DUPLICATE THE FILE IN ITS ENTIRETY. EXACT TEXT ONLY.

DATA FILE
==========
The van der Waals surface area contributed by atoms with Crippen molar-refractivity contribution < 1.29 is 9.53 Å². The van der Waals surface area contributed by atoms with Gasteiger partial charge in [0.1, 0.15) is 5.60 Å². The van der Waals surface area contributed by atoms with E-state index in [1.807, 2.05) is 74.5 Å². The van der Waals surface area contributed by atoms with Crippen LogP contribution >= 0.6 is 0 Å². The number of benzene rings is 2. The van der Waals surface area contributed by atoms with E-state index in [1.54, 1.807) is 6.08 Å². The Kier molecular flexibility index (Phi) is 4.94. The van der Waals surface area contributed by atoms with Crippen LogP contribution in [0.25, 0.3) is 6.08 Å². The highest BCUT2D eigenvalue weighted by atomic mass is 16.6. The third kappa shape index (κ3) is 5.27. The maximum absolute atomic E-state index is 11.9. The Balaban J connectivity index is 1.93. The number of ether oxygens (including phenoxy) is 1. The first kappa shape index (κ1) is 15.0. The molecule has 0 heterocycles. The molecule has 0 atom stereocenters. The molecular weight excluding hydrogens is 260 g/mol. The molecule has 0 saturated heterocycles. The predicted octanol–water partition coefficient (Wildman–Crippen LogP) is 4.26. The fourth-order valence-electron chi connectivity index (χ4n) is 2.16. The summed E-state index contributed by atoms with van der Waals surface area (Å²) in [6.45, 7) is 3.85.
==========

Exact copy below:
The van der Waals surface area contributed by atoms with Crippen molar-refractivity contribution < 1.29 is 9.53 Å². The van der Waals surface area contributed by atoms with Gasteiger partial charge in [0.1, 0.15) is 5.60 Å². The van der Waals surface area contributed by atoms with E-state index in [1.807, 2.05) is 74.5 Å². The van der Waals surface area contributed by atoms with Crippen LogP contribution >= 0.6 is 0 Å². The number of benzene rings is 2. The van der Waals surface area contributed by atoms with E-state index in [1.54, 1.807) is 6.08 Å². The Kier molecular flexibility index (Phi) is 4.94. The van der Waals surface area contributed by atoms with Crippen LogP contribution in [0.25, 0.3) is 6.08 Å². The highest BCUT2D eigenvalue weighted by atomic mass is 16.6. The third kappa shape index (κ3) is 5.27. The maximum absolute atomic E-state index is 11.9. The Balaban J connectivity index is 1.93. The number of ether oxygens (including phenoxy) is 1. The first kappa shape index (κ1) is 15.0. The molecule has 0 heterocycles. The molecule has 0 atom stereocenters. The molecular weight excluding hydrogens is 260 g/mol. The molecule has 0 saturated heterocycles. The predicted octanol–water partition coefficient (Wildman–Crippen LogP) is 4.26. The fourth-order valence-electron chi connectivity index (χ4n) is 2.16. The summed E-state index contributed by atoms with van der Waals surface area (Å²) in [6.45, 7) is 3.85.